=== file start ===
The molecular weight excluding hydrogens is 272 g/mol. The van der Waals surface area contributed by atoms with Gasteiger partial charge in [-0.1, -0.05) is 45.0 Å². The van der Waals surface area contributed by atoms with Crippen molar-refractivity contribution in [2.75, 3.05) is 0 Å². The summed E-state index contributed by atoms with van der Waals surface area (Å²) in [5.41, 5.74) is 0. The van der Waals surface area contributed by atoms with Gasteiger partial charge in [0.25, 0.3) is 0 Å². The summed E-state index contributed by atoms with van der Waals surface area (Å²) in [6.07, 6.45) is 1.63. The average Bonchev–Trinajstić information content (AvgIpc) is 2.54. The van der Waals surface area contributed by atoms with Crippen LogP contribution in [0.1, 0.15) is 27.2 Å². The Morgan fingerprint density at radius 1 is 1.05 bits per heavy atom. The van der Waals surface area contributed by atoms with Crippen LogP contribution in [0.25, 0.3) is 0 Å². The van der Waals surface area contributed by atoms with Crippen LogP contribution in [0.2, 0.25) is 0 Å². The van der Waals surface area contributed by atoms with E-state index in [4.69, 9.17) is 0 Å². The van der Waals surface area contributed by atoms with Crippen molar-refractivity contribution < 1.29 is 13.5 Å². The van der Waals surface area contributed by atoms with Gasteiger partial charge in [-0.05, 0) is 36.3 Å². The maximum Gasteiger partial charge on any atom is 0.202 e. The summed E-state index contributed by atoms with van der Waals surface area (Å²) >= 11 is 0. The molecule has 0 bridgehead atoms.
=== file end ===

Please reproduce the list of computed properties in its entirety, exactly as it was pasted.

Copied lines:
The molecular weight excluding hydrogens is 272 g/mol. The van der Waals surface area contributed by atoms with Gasteiger partial charge in [-0.1, -0.05) is 45.0 Å². The van der Waals surface area contributed by atoms with Crippen molar-refractivity contribution in [2.75, 3.05) is 0 Å². The summed E-state index contributed by atoms with van der Waals surface area (Å²) in [5.41, 5.74) is 0. The van der Waals surface area contributed by atoms with Gasteiger partial charge in [0.25, 0.3) is 0 Å². The summed E-state index contributed by atoms with van der Waals surface area (Å²) in [6.07, 6.45) is 1.63. The average Bonchev–Trinajstić information content (AvgIpc) is 2.54. The van der Waals surface area contributed by atoms with Crippen LogP contribution in [0.1, 0.15) is 27.2 Å². The Morgan fingerprint density at radius 1 is 1.05 bits per heavy atom. The van der Waals surface area contributed by atoms with Crippen LogP contribution in [0.25, 0.3) is 0 Å². The van der Waals surface area contributed by atoms with Crippen LogP contribution in [0.2, 0.25) is 0 Å². The van der Waals surface area contributed by atoms with E-state index in [4.69, 9.17) is 0 Å². The van der Waals surface area contributed by atoms with Crippen molar-refractivity contribution < 1.29 is 13.5 Å². The van der Waals surface area contributed by atoms with Gasteiger partial charge in [-0.05, 0) is 36.3 Å². The maximum Gasteiger partial charge on any atom is 0.202 e. The summed E-state index contributed by atoms with van der Waals surface area (Å²) >= 11 is 0. The molecule has 0 bridgehead atoms.